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Peak Omicron? Experts fear of calling the time on a variant wave in Europe

Peak Omicron? Experts fear of calling the time on a variant wave in Europe

The rise in coronavirus cases caused by the Omicron strain may have reached some parts of Europe, but medics believe it will continue to be felt across the region, with hospitals still at risk of being rushed to admissions.

Health experts and politicians are warning against complacency, and said it is not yet clear if their data reflect the full implications of the Christmas and New Year holidays.

In addition, although vaccination and the lesser severity of the Omicron variant mean hospitalizations are lower than in previous COVID-19 infections, it still accounts for about half of global cases and deaths.

There are no doubt that the increase of infections caused by the Omicron variant, first identified in southern Africa and Hong Kong, is still low or even falling in some areas.

The average of cases in the United Kingdom has fallen by 30,000 since its peak, according to Spain's prime minister. Infection numbers are decreasing, and a French public health institute has said the wave will peak in mid-January.

"We see a number of places where the peak is being reached or has been achieved," according to Hans Kluge, the World Health Organization's Europe director.

"So we have to keep an eye on the eastern part of the region, the central Asian republics, where this peak may come.."

According to health officials in Sweden and Switzerland, the peak in these two countries is expected to be reached towards the end of this month.

"We might reach the peak in the next two weeks if people remain on the same level, but it will take longer," said Tanja Stadler, head of Switzerland's COVID-19 science task force.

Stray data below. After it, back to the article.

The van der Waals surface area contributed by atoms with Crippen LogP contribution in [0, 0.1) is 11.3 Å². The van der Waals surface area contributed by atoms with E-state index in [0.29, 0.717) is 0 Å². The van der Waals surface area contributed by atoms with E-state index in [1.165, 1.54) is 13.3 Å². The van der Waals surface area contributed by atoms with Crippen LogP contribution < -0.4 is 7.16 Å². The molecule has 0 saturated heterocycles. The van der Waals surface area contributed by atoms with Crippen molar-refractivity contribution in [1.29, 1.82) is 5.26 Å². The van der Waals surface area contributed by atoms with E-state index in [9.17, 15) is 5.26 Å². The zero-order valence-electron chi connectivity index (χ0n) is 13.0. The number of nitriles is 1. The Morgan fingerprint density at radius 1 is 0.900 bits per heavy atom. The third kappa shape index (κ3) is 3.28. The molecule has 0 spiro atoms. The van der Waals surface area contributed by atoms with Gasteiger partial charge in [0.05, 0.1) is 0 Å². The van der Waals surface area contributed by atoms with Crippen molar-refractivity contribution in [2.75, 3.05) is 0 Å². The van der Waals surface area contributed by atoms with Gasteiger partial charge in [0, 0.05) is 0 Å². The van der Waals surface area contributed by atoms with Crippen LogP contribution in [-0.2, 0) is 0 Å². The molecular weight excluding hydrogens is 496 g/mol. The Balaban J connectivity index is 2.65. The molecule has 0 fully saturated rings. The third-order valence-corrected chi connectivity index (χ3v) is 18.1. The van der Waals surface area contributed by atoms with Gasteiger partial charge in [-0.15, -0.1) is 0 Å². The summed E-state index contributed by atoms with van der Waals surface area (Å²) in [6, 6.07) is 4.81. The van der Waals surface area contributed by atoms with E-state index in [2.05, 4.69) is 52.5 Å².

The Omicron wave in Africa, the WHO's Africa office said, has dropped, making it the shortest increase in cases to date.

Denmark, where Omicron is a leader in the country, has had some restrictions this week, with the health minister declaring that the epidemic is now under control.

According to the Office of National Statistics of England, the number of infections in England has slowed. One in 15 people was thought to have been infected in the week ending January 6, the same as the previous week.


Despite the positive signs, politicians are still cautious.

In the next few weeks, British Health Secretary Sajid Javid said that while the rate of hospitalization was starting to slow, the health service would remain under pressure.

"Omicron's much more severe transmissibility has the potential to lead to significant numbers of people in the hospital," says the omicron expert.

Infections are falling in London and the east of England, according to the author, but "we're still seeing them rise in other parts of the country. The statistics do not yet reflect the consequences of returning to work and school."

On Monday, Scotland, which had introduced harsher penalties to combat Omicron than England, will begin lifting those restrictions.

However, if the stability is demonstrated in the event it is not being seen everywhere, Italy's National Health Institute announced on Friday that hospital bed occupancy and incidence could continue to increase this week.

According to Germany's health minister, more coronavirus limitations might be required if hospitals are being overwhelmed on Friday.

Omicron spreads quickly among younger people, so epidemiologists warn it might impact hospital admissions as it moves into older age groups, even if headline cases fall.

The ZOE COVID Symptom Study app, which collects data on self-reported symptoms to estimate prevalence in the United Kingdom, has found that the Omicron wave has reached an early stage, and that cases among the elderly have remained low.

"Just as it went up very quickly, it also came down very fast, and I think it's good news, it means that there will be fewer pressures on the hospitals," said Tim Spector, the head scientist on the app, on Reuters.

Omicron is a viable variant, but it will not disappear, according to the president.

"It's just so infectious, there's no way we can pretend that it's going to reach trivial levels, but it should be it should be manageable levels," said the former president.

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